On 20 August 2001 the US Air Force announced Lockheed Martin's Sniper XR (eXtended Range) system as the winner of its Advanced Targeting Pod (ATP) competition. This 7-year contract with potential value in excess of $843 million marked the first deployment of 3rd generation targeting pods for the U.S. Air Force. The contract provided for up to 522 pods and associated equipment, spares, and support of the F-16 aircraft for both the Air Force and Air National Guard. Sniper XR pods will initially equip the U.S. Air Force's F-16CJ Block 50 aircraft and the Air National Guard's F-16 Block 30 aircraft. Follow-on acquisitions were destined for the F-16 Block 40 and F-15E fleets, as well as many interested international customers, bringing product potential to several billion dollars. The scheduled contract delivery date was January 2003.
|F-16 Block||FY 02||FY 03||FY04||FY05||FY06||FY07||FY08||TOTAL|
|20 FW Shaw AFB,SC||52C||8 / 1||8 / 1||8 / 1||8 / 1||8 / 1||45|
|366WG MT Home AFB,ID||52C||8 / 1||9|
|35FW Misawa AB,JA||50C||8 / 1||8 / 1||18|
|52FW Spangdahlem AB,GE||50C||8 / 1||8 / 1||18|
|114FW Sioux Falls,SD||30C||8||8|
|122FW Ft Wayne,IN||25C||8||8|
|Grand Total =||24||24||24||24||24||24||24||169|
Sniper pods provide improved long-range target detection/identification and continuous stabilized surveillance for all missions, including close air support of ground forces. The Sniper pod enables aircrews to detect and identify weapon caches and individuals carrying armaments, all outside jet noise ranges. Superior imagery, a video datalink and J-series-weapons-quality coordinates provided by the Sniper pod enable rapid target decisions and keep aircrews out of threat ranges.
High resolution imagery for non-traditional intelligence, surveillance and reconnaissance (NTISR) enables the Sniper pod to play a major role in Air Force operations in theater, providing top cover for ground forces, as well as increasing the safety of civilian populations.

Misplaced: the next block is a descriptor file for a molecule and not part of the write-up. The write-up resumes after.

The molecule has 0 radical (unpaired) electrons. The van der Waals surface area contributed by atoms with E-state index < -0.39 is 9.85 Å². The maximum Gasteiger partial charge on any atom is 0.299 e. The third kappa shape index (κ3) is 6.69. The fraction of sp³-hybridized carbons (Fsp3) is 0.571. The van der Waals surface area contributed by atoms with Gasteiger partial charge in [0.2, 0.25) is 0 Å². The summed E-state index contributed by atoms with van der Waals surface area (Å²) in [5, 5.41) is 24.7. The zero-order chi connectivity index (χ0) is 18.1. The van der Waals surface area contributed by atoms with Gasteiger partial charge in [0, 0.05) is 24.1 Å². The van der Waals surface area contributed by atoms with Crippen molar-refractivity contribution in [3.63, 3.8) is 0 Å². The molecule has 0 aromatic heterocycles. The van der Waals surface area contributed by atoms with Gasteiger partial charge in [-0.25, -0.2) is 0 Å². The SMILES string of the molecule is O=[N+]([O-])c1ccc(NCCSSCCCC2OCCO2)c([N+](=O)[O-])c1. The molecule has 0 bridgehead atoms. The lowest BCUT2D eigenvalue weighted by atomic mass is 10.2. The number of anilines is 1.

The Sniper pod is combat proven on U.S. Air Force and international F-15E, F-16 (all blocks), B-1, A-10C, Harrier GR7/9 and CF-18 aircraft. Lockheed Martin is also in the final stages of integrating the Sniper pod on the B-52. The pod's plug-and-play capability facilitates moving the pod across platforms without changing software.
Sniper pods include a high definition mid-wave forward looking infrared (FLIR), dual-mode laser, HDTV, laser spot tracker, laser marker, video data link, and a digital data recorder. Advanced image processing algorithms, combined with rock steady stabilization techniques, provide cutting-edge performance. The pod features automatic tracking and laser designation of tactical size targets via real-time imagery presented on cockpit displays. The Sniper pod is fully compatible with the latest J-series munitions for precision weapons delivery against multiple moving and fixed targets.
Advanced Targeting Pod - Sensor Enhancement (ATP-SE) design upgrades include enhanced sensors, advanced processors, and automated NTISR modes.